Has a new rockstar has been crowned?
With hundreds waiting in line and hundreds of thousands watching online, Samsung unveiled the flagship smartphone in its lineup, the Galaxy S4, at what seemed to be the center of the universe -- Radio City Music Hall in New York City.
If Apple has long been renowned for throwing spectacular events, Samsung proved itself equal to the task. Where Apple relied on the sheer charisma and magnetic personality of Steve Jobs in a black turtleneck, Samsung went for pizzazz, enlisting the talent of a myriad of dancers, a full orchestra and extravagant sets -- at one point, a car was suspended sideways in midair -- during the highly choreographed event. Radio City was packed with not just the media but also fans of the new kid on the block.
Samsung wasted little time before revealing its new flagship phone, accompanied with the tagline, "life companion." More than just a smartphone, Samsung pushed the idea that the new Galaxy S4 is a constant friend, a willing companion and able assistant.
"For each of us, life is a journey. What you want is a device that can help us on the journey," Samsung's CEO JK Shin said on stage, later adding that "We will make life richer, simpler, and fuller." (Shin proved himself a showman as well, though perhaps no Jobs; he appeared as several different characters throughout the hour-long, staged unveiling event.)
The smartphone will be available at the end of April in 155 countries, although Samsung did not reveal the price yet. Sprint immediately announced plans to carry the device, though it did not say when.
"Sprint is excited to bring the benefit of Truly Unlimited 4G LTE data to the U.S. variant of Galaxy S 4 in the second quarter of this year," Fared Adib, senior vice president of product development, said in a statement.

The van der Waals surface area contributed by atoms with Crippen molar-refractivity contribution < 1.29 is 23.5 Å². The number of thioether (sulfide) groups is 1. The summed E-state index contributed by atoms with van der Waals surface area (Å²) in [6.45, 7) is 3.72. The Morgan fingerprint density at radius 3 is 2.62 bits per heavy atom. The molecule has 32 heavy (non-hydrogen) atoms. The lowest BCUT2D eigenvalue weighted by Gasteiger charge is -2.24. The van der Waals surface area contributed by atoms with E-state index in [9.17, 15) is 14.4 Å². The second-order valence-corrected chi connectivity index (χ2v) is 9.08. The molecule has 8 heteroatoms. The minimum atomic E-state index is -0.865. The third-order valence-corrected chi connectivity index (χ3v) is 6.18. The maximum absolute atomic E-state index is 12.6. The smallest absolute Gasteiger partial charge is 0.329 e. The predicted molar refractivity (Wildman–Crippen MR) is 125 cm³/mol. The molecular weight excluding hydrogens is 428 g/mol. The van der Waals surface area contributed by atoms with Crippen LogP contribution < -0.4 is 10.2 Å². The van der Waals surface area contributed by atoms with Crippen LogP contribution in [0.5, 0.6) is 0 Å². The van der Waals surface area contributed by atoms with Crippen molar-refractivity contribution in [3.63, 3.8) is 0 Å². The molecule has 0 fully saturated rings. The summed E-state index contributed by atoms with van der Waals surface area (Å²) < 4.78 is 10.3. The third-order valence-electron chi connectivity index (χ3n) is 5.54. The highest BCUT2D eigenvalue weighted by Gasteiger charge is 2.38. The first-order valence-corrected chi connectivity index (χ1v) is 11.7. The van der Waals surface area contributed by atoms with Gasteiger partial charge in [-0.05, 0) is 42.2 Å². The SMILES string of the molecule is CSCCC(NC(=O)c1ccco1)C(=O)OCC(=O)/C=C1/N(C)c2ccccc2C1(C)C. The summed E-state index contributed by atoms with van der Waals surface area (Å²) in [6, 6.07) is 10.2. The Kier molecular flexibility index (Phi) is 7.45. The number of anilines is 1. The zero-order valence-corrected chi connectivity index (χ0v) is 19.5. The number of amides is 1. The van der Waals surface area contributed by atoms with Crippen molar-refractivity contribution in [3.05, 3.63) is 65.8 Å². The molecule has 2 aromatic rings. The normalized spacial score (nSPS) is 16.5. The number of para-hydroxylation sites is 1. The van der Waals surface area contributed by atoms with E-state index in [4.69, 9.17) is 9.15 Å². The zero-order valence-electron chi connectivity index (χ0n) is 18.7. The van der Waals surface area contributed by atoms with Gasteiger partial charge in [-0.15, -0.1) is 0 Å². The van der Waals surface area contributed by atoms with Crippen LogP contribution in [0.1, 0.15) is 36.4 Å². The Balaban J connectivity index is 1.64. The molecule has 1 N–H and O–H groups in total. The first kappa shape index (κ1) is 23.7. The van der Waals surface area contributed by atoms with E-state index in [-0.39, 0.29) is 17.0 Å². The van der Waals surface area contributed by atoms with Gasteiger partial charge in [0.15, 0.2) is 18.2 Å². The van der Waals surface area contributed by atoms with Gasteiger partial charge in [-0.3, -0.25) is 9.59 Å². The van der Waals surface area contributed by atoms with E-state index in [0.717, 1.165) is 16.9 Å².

As expected, the phone is best in class against most quantifiable measures.
"It's slimmer, yet stronger," Shin said, who at one point appeared on stage dressed in full costume. The new phone is visually almost identical to its predecessor, the SIII, but slightly larger with a 5-inch 1080p AMOLED screen and a 13-megapixel camera, all of which is enclosed in a polycarbonate case that comes in white and black. It feels thin yet solid in the hand, and the screens transitioned smoothly and looked sharp.
The S4 is powered by a 1.9-Ghz processor, 2GB of RAM, and 4G LTE, running on a 2,600-mAh removable battery.
Samsung emphasized more "human" modes of interaction through eight sensors, including infrared "air" gesture and eye-tracking, enabling users to manipulate the device without actually touching it. An advanced touchscreen accepts input even with gloves on. The phone can also detect the temperature, humidity and your heartbeat.
More than impressive specs, Samsung showed off a plethora of new software features that includes instant translation, pictures with sound, and numerous TouchWiz updates. Samsung wants the Galaxy S4 to be central to your interconnected life, allowing seamless interaction with the cloud and also the ability to control your television or car. S-Health can then tell you how many calories you've burned and detect your sleeping patterns.
In the end, however, the S4 appears to be a continued evolution more than revolution. While every category appears to have been improved, there's nothing that resoundingly screams "breakthrough," despite the energy of the event, which was at once enthusiastic but sometimes also awkward. It also remains to be seen whether users embrace the mountain of new features.
But what is clear is that Samsung has once again raised the bar, leaving no stone unturned for the next generation of the world's most popular Android phone, and will put further pressure on Apple with a new flagship that more or less lives up to expectations.
The only question left unanswered, after a staged spectacle like this: Is there another act in Apple's playbook?
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